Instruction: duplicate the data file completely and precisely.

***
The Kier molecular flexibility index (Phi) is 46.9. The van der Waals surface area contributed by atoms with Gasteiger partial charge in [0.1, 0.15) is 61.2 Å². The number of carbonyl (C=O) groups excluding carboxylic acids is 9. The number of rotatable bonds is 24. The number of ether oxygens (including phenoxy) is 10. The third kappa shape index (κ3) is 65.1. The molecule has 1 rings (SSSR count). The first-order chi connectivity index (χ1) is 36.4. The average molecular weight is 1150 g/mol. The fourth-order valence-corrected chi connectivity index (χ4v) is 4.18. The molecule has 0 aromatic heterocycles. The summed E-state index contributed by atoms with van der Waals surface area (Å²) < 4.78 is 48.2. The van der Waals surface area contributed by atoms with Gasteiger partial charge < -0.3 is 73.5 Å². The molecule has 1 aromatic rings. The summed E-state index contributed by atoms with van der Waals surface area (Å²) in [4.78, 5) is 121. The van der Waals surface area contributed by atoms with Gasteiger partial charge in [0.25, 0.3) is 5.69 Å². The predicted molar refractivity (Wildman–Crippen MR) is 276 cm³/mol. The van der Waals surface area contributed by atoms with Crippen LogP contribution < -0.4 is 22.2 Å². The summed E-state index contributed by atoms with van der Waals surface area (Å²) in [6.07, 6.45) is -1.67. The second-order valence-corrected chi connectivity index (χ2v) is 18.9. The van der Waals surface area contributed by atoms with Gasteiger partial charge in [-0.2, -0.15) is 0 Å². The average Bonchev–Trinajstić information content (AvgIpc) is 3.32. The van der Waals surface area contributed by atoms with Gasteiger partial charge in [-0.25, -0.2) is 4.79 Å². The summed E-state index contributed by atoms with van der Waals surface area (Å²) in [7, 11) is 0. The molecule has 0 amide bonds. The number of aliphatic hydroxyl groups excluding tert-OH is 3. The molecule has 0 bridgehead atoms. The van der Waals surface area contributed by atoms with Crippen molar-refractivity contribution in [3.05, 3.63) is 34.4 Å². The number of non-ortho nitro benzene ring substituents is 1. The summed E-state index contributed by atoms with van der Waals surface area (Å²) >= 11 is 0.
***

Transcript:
The Kier molecular flexibility index (Phi) is 46.9. The van der Waals surface area contributed by atoms with Gasteiger partial charge in [0.1, 0.15) is 61.2 Å². The number of carbonyl (C=O) groups excluding carboxylic acids is 9. The number of rotatable bonds is 24. The number of ether oxygens (including phenoxy) is 10. The third kappa shape index (κ3) is 65.1. The molecule has 1 rings (SSSR count). The first-order chi connectivity index (χ1) is 36.4. The average molecular weight is 1150 g/mol. The fourth-order valence-corrected chi connectivity index (χ4v) is 4.18. The molecule has 0 aromatic heterocycles. The summed E-state index contributed by atoms with van der Waals surface area (Å²) < 4.78 is 48.2. The van der Waals surface area contributed by atoms with Gasteiger partial charge < -0.3 is 73.5 Å². The molecule has 1 aromatic rings. The summed E-state index contributed by atoms with van der Waals surface area (Å²) in [4.78, 5) is 121. The van der Waals surface area contributed by atoms with Gasteiger partial charge in [0.25, 0.3) is 5.69 Å². The predicted molar refractivity (Wildman–Crippen MR) is 276 cm³/mol. The van der Waals surface area contributed by atoms with Crippen LogP contribution < -0.4 is 22.2 Å². The summed E-state index contributed by atoms with van der Waals surface area (Å²) in [6.07, 6.45) is -1.67. The second-order valence-corrected chi connectivity index (χ2v) is 18.9. The van der Waals surface area contributed by atoms with Gasteiger partial charge in [-0.2, -0.15) is 0 Å². The average Bonchev–Trinajstić information content (AvgIpc) is 3.32. The van der Waals surface area contributed by atoms with Gasteiger partial charge in [-0.25, -0.2) is 4.79 Å². The summed E-state index contributed by atoms with van der Waals surface area (Å²) in [7, 11) is 0. The molecule has 0 amide bonds. The number of aliphatic hydroxyl groups excluding tert-OH is 3. The molecule has 0 bridgehead atoms. The van der Waals surface area contributed by atoms with Crippen molar-refractivity contribution in [3.05, 3.63) is 34.4 Å². The number of non-ortho nitro benzene ring substituents is 1. The summed E-state index contributed by atoms with van der Waals surface area (Å²) >= 11 is 0.